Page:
Last night, I watched the Diamond Jubilee Concert, as shown on BBC One. The stage itself was impressive, just in front of Buckingham Palace and on what would usually be a very busy road. Robbie Williams kicked off the show in good style and many brilliant acts followed. Sir Tom Jones' "Delilah", as always, was a crowd pleaser, Dame Shirley Bassey's "Diamonds are forever" was perhaps an obvious choice but still fantastically sung and I couldn't help but sing along to Sir Elton John's "Your Song". I was surprised and a little disappointed that, as Sir Paul McCartney was the final act, "Hey Jude" didn't close the show but perhaps it would have been a little cliché.
The Palace itself was used brilliantly, with a beautiful performance of "Somewhere" on a balcony by Renee Fleming and Alfie Boe then Madness performing from the roof. Throughout the show, images and colours were projected onto the front of the grand building, which really made the most of this setting and created a very special spectacle.
During most of the performances, a sea of Union Flags were waving in the vast crowds. Despite watching it on television, one could still sense the celebratory atmosphere. Unfortunately, one performance could almost be described as disturbing. Grace Jones arrived on stage wearing what the Other Half described as "a plastic swimsuit and a foot high hat that looks like a blood red lettuce leaf". The song itself was unimpressive and, in any case, it was difficult to concentrate on her voice while watching her struggle to keep a hula hoop in motion around her midriff. By the end of her act, she was noticeably grimacing, sweaty and crying with the effort of her performance. The crowd was, for once, entirely still and many of the faces looked bored and confused. I suppose there had to be a low point in the evening.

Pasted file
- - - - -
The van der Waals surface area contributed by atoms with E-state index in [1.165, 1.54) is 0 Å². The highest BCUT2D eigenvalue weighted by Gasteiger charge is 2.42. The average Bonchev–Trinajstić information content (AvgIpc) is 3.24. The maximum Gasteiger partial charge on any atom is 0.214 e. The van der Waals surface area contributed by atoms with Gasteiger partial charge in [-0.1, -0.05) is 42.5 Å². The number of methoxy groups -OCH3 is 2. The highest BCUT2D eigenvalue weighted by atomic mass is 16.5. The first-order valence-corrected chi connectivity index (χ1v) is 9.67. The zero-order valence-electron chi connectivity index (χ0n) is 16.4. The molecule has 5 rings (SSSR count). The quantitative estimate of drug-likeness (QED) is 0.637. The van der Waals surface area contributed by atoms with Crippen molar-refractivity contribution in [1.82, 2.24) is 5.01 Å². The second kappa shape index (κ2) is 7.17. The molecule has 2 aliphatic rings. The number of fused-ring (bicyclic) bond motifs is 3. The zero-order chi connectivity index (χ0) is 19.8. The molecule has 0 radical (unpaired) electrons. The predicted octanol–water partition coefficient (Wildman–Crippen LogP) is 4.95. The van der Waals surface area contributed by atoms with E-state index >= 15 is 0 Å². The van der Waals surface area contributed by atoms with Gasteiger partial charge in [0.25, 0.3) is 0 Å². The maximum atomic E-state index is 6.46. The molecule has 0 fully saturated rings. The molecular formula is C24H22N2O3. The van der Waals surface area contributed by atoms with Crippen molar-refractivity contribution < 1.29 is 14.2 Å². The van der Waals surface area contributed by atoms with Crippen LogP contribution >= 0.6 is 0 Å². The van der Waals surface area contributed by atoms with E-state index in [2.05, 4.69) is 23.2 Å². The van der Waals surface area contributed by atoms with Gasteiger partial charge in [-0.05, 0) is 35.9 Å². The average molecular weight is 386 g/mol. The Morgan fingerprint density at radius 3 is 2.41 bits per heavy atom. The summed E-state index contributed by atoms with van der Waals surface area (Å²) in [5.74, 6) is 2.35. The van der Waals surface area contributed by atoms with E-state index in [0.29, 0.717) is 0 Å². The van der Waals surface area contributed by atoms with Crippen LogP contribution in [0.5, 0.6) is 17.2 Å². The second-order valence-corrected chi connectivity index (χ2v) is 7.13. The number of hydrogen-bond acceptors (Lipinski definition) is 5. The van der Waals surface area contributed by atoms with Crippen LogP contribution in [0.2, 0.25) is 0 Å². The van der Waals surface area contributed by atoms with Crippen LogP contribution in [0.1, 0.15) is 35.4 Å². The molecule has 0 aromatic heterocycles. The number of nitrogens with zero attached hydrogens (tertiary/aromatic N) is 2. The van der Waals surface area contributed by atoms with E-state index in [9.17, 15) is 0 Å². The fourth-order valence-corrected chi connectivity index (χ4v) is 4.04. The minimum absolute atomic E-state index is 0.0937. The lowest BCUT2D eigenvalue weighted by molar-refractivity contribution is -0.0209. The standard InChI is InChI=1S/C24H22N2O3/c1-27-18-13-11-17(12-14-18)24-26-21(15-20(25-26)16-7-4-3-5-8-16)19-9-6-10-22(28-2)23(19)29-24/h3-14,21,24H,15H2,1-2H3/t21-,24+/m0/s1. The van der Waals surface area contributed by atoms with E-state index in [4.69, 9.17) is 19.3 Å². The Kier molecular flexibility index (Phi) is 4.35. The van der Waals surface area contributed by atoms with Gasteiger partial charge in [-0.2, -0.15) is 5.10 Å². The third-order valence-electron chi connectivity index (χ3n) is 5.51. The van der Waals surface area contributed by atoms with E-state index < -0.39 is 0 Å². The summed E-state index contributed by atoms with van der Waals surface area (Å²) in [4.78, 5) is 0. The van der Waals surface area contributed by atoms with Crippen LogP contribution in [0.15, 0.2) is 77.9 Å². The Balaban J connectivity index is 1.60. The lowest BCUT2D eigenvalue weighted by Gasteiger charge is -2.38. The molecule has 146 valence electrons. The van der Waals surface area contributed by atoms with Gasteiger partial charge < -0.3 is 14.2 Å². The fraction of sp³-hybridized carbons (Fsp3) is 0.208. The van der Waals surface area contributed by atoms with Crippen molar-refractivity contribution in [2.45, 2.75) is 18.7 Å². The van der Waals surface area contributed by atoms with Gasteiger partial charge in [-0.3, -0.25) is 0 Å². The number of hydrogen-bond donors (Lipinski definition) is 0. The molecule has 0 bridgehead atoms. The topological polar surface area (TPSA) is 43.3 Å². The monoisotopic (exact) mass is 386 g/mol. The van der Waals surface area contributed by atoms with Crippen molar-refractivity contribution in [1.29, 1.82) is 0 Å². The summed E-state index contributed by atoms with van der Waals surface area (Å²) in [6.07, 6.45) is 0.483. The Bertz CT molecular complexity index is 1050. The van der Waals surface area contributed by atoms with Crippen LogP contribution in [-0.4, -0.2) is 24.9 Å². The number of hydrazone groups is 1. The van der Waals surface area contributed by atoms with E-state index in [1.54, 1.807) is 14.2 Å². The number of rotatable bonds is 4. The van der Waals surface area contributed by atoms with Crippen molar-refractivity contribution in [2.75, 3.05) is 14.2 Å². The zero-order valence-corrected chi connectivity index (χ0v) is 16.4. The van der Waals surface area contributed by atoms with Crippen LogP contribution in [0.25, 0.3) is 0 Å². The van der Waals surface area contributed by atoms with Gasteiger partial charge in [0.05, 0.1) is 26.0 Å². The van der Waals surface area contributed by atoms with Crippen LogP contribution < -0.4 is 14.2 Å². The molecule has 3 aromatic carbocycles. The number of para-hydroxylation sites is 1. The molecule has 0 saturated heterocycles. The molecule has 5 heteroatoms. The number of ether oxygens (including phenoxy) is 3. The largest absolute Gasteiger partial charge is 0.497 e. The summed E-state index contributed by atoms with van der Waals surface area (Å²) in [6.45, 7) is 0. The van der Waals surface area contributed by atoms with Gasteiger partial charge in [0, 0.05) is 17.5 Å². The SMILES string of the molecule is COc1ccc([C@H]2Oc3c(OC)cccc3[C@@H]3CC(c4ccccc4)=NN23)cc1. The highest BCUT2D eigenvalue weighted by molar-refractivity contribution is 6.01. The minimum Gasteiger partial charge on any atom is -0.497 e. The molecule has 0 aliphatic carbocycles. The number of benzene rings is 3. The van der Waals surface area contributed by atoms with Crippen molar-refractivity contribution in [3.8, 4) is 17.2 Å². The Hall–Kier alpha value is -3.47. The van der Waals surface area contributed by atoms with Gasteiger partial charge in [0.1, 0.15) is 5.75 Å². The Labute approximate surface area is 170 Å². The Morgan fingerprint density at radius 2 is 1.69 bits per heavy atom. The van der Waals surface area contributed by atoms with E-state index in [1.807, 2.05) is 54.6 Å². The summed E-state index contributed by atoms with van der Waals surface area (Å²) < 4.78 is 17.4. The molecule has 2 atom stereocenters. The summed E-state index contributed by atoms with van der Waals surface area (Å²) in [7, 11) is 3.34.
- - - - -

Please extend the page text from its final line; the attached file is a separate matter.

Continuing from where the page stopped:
One of the highlights of the concert was the performance of "Sing" by various artists from different countries of the Commonwealth. I felt great admiration and sympathy for the little girl whose solo began and ended the song. She did a great job under intense pressure and before a crowd of tens of thousands.
The mood was slightly affected by the news that Prince Philip had been taken ill and was unable to attend. I felt sympathy for the Queen as she did not have her husband beside her as she usually would. However, Prince Charles gave a moving, occasionally amusing and very well presented speech in honour of his mother and rallied the crowd to wish his father well. The concert ended with the Queen lighting the National Beacon, one of many being lit around Britain, as well as in Commonwealth countries, as a united tribute to her.
The celebrations for the Diamond Jubilee have been magnificent and rightly so. Sixty years is quite an achievement, especially when every day of those years have been spent in service to our country. The Queen is an amazing lady and, I believe, deserves a great deal of respect and admiration.